Why soil stewardship matters for your farm

Why soil stewardship matters for your farm

Soil quality matters for every farm operation. There’s no getting around this fact. For a farm to be successful, the people who operate it must realize the vital role soil stewardship and conservation play in farmland production.

But that’s just from a business perspective. Globally, people throughout the world rely on farmers to practice good soil stewardship so that food production can continue at the levels needed to make sure the world is fed. That’s the mission of farmers, after all.

In this blog post, we will dive deeper into soil stewardship and why it matters for your farm from both a business and an environmental perspective.

Good farms need good soil

Every successful farm operation relies on soil that is of good quality. However, it is easy to take soil quality for granted. When this happens, it leads to less productive and less sustainable farm operations.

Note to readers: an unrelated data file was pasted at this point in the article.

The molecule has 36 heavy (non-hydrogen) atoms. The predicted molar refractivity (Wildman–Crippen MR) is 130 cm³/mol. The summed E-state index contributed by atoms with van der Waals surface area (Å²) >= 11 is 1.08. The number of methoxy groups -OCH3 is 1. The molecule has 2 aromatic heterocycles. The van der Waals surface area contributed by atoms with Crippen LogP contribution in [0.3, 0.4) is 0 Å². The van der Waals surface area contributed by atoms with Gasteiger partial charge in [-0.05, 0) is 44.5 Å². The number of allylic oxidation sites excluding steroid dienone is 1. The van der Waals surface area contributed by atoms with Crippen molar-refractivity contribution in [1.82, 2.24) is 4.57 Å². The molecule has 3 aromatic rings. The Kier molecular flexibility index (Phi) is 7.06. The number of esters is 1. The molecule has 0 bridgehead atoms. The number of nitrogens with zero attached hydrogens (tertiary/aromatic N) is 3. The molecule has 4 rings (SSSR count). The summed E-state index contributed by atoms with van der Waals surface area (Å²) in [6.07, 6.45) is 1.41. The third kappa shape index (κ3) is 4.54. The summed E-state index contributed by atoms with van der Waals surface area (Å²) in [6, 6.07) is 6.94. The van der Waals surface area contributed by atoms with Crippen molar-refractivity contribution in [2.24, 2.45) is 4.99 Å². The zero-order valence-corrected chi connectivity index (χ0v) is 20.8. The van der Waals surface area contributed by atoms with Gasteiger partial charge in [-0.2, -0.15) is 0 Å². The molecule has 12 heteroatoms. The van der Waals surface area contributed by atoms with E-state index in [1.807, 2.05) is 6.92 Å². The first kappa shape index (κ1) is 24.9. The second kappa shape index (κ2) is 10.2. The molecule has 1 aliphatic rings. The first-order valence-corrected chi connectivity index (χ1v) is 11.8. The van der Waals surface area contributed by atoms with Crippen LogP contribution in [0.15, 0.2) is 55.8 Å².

By keeping tabs on a farm’s soil health, the USDA says farmers can reduce erosion, maximize water infiltration, allow for better nutrient cycling, save money on inputs and can increase the overall resiliency of their land.

What is soil health?

Soil health - or soil quality - is defined by the USDA “as the continued capacity of soil to function as a vital living ecosystem that sustains plants, animals, and humans.”

Soil contains living organisms that, when they are present in the ground, allow for life’s basic necessities - food, shelter and water. These organisms also perform functions needed to produce food and fiber.

The health and quality of farmland soil must be preserved so that it is still sustainable for future generations. By viewing soil as living, we can better understand how to keep it “healthy,” because, as the USDA puts it, only living things have health.

Plant life starts with soil quality

In farming, everything starts with soil. No crop can thrive, maybe not even survive, without good soil. No farm can survive without healthy crops.

The soil provides the much-needed nutrients to plants, which then go on to feed people and animals. Plants are also used for fuel and other by-products.